Field tests show EyeDetect, a lie detector that monitors eye behavior, is 85 percent accurate. The 30-minute test delivers results in five minutes, making it ideal for screening large groups quickly.
LEHI, Utah – Dec. 22, 2015 – A Utah technology start-up says its new lie detection technology called “EyeDetect” is what the U.S. government needs to quickly screen Syrian refugees and foreign nationals. The company, Converus, was in Washington, D.C. earlier this month and demonstrated the solution to officials from the FBI, State Department, Secret Service, Department of Defense, National Security Agency, National Center for Credibility Assessment, armed forces and others, as well as to several members of Congress.
EyeDetect uses an infrared eye tracker to monitor involuntary eye behavior — such as pupil dilation, blink rate and fixations — to detect deception while a person answers true/false questions on a computer screen. The test takes 30 minutes and provides a “truthful” or “deceptive” score in less than five minutes. Polygraph exams, the long-time standard for lie detectors, require a trained examiner, take at least 90 minutes and reports can sometimes take hours to receive.
Field tests show EyeDetect is 85 percent accurate. When used in conjunction with the polygraph, and when both tests have the same result, accuracy reaches almost 98 percent.
Companies and governments throughout Central and South America have been using this solution for pre-employment screening of job candidates and periodic testing of current employees since late 2014. Now Converus has turned its focus on the U.S. market, claiming it’s not only ideal for screening job candidates in government, law enforcement and corrections, but also visa applicants, immigrants, and parolees. The Salt Lake City Police Department is one of Converus’ first U.S. customers.
With 100,000 Syrian refugees currently in the U.S., and plans to admit 10,000 more by the end of 2016, there is increasing fear over the ability of the U.S. government to properly vet such a large number of refugees to prevent terrorists from infiltrating the country. Two terrorists, linked to the recent Paris attack, were arrested in a refugee camp last weekend near Salzburg, Austria.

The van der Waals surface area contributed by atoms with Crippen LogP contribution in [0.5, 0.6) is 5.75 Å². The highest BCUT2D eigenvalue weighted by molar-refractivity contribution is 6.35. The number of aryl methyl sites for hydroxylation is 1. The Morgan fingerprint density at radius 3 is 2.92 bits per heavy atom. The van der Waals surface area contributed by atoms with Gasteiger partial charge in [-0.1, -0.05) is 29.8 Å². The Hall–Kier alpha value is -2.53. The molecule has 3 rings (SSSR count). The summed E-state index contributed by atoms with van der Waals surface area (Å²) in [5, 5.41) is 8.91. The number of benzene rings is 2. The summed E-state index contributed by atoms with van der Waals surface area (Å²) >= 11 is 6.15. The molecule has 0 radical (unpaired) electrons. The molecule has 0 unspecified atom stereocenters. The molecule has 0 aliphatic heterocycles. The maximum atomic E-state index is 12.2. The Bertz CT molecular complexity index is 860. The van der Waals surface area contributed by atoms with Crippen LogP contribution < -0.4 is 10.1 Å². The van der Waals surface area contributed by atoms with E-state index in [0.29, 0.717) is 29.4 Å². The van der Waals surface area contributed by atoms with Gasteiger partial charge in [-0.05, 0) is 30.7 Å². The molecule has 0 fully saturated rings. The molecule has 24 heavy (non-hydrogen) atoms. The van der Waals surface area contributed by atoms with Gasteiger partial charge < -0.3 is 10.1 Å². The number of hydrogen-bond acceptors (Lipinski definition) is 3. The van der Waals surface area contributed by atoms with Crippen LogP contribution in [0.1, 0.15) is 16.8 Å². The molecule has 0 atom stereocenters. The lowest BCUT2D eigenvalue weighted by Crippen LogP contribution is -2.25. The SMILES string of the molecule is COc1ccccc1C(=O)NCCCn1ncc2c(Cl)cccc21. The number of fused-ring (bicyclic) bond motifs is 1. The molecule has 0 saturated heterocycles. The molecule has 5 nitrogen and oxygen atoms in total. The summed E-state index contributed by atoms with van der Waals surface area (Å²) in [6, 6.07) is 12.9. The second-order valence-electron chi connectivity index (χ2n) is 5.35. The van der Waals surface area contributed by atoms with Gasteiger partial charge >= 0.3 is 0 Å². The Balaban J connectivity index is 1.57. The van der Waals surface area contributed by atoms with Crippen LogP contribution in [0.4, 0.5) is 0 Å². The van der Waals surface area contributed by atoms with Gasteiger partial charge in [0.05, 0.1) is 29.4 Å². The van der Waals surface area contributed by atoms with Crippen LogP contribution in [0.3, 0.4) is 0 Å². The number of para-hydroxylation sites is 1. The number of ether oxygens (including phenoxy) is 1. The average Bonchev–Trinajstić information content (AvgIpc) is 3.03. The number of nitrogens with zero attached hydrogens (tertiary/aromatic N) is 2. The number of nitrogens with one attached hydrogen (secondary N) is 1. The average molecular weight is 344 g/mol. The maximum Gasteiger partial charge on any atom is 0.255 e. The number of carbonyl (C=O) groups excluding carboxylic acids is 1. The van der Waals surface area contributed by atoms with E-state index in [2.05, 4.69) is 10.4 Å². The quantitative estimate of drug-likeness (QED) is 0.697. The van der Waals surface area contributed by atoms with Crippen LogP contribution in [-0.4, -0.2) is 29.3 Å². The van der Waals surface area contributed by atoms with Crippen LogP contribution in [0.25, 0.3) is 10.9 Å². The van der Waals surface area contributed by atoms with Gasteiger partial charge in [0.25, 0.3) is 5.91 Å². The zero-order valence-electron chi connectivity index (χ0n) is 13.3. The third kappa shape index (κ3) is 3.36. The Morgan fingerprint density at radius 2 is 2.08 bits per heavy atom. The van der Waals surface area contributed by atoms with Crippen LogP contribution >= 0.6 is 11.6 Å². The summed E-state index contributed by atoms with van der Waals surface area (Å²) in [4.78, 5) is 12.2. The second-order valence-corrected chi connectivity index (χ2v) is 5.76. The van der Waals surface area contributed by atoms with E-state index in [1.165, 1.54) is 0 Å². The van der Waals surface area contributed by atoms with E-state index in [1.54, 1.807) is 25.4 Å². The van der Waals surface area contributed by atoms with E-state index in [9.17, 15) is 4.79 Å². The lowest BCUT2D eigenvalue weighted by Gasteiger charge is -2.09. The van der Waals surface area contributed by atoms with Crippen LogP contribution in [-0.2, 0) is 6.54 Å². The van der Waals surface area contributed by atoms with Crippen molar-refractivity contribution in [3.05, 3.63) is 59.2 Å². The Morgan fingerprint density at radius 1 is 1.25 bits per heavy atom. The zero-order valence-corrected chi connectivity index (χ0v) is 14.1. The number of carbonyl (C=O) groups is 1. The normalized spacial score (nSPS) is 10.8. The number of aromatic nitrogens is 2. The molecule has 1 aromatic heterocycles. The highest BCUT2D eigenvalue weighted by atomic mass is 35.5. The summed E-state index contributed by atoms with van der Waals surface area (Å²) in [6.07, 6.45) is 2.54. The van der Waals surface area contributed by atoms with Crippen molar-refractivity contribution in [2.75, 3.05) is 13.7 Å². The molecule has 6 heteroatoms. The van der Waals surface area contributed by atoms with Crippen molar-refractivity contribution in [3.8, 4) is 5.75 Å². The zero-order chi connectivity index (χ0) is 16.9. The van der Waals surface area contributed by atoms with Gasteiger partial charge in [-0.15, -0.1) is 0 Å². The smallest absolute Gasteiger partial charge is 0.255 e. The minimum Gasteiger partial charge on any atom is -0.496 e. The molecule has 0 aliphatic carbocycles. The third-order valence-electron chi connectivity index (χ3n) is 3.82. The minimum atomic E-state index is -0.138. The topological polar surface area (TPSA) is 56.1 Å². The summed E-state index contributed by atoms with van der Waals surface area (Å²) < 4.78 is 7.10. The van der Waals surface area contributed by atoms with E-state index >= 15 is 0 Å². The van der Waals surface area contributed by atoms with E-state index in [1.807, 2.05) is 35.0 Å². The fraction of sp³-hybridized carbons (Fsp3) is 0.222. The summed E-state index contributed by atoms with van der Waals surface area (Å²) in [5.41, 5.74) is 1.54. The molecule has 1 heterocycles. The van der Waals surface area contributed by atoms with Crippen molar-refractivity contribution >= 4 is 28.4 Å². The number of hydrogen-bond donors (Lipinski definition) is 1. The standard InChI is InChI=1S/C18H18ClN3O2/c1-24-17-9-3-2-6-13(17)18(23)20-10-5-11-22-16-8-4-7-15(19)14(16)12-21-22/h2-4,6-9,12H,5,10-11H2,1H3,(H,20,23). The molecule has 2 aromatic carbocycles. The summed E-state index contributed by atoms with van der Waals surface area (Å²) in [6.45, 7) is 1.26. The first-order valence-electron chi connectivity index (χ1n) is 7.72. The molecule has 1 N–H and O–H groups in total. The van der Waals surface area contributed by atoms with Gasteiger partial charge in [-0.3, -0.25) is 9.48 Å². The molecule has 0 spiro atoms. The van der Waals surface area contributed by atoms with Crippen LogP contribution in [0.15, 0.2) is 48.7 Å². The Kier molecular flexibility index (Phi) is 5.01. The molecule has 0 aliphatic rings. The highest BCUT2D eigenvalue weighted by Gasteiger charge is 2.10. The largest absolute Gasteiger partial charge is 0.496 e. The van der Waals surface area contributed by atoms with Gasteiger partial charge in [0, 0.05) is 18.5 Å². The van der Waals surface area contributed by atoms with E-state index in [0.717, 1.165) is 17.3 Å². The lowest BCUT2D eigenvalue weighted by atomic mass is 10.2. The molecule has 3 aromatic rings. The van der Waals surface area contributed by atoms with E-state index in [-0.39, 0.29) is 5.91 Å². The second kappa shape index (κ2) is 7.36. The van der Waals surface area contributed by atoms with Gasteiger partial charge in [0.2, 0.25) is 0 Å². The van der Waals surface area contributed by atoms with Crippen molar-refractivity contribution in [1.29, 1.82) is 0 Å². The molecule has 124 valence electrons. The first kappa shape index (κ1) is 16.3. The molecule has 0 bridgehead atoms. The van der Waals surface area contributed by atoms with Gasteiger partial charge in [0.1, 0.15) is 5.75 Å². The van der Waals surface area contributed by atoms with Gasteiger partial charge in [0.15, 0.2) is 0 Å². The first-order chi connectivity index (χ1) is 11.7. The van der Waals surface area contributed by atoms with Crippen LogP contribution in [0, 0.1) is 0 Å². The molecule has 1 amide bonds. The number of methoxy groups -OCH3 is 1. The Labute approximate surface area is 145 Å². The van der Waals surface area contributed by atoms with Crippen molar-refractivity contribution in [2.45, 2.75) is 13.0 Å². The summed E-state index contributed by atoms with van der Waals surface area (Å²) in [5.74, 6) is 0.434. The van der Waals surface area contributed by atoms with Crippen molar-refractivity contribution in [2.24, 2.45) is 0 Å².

“We do have to be concerned about the possibility that a terrorist organization may seek to exploit our refugee resettlement process,” said Homeland Security Secretary Jeh Johnson.
“Everyone is talking about the need to vet refugees, but no one has a viable solution — especially for effectively screening large groups of people who don’t have any personal identification records,” said Converus President and CEO Todd Mickelsen. “We’re confident the U.S. government will see this technology can help keep our country safe by solving this very serious, urgent problem. EyeDetect has been tested, it works, and it’s available to implement immediately.”
According to Mickelsen, the EyeDetect exam would address such questions as: “Have you committed any acts of terrorism?” “Do you have ties to ISIS or al Qaeda or any other terrorist organizations?” or “Is your intention for entering the country to commit an act of terrorism?”
“San Bernardino terrorist Tashfeen Malik passed three U.S. government background interviews before receiving a visa. Had an EyeDetect test been administered at the beginning of the application process, she likely would have been identified and rejected before having background interviews. Using EyeDetect for the initial screening will save valuable time, resources and money that would otherwise be spent doing background checks,” said Mickelsen.
Mickelsen pointed out the need to be vigilant in screening all refugee family members who could potentially be radicalized. Previously, it was thought women and children posed less risk. But in light of Malik, a wife and mother of a 6-month-old daughter — coupled with reports ISIS, or Daesh (another name for ISIS), purportedly possesses a government passport printing system — he says it’s more crucial than ever to implement a more effective screening system.
The House Oversight Committee held a hearing Dec. 17 to determine what can be done to improve the refugee vetting process. The FBI is already investigating hundreds of terror suspects spread throughout all 50 states.
A team of scientists from the University of Utah developed the EyeDetect technology over the course of 10 years. For more information, visit www.converus.com.
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Converus (“with truth”) is committed to providing trustworthy credibility assessment solutions. Its flagship product, EyeDetect® — a product first conceived in 2002 — is the first ocular-motor deception detection solution. It’s an accurate, cost-effective, efficient, secure and nonintrusive method that detects deception in 30 minutes by analyzing eye behavior. The same scientists credited with computerizing the polygraph in 1991 developed EyeDetect. It’s a new way for organizations to manage risk and ensure workplace integrity, and for law enforcement agencies and governments to detect deception. Ultimately, it helps protect countries, corporations and communities from corruption, fraud and threats. The company is headquartered in Lehi, Utah, USA. For more information, visit www.converus.com.
Press Contact: Jeff Pizzino, APR / +1 480.606.8292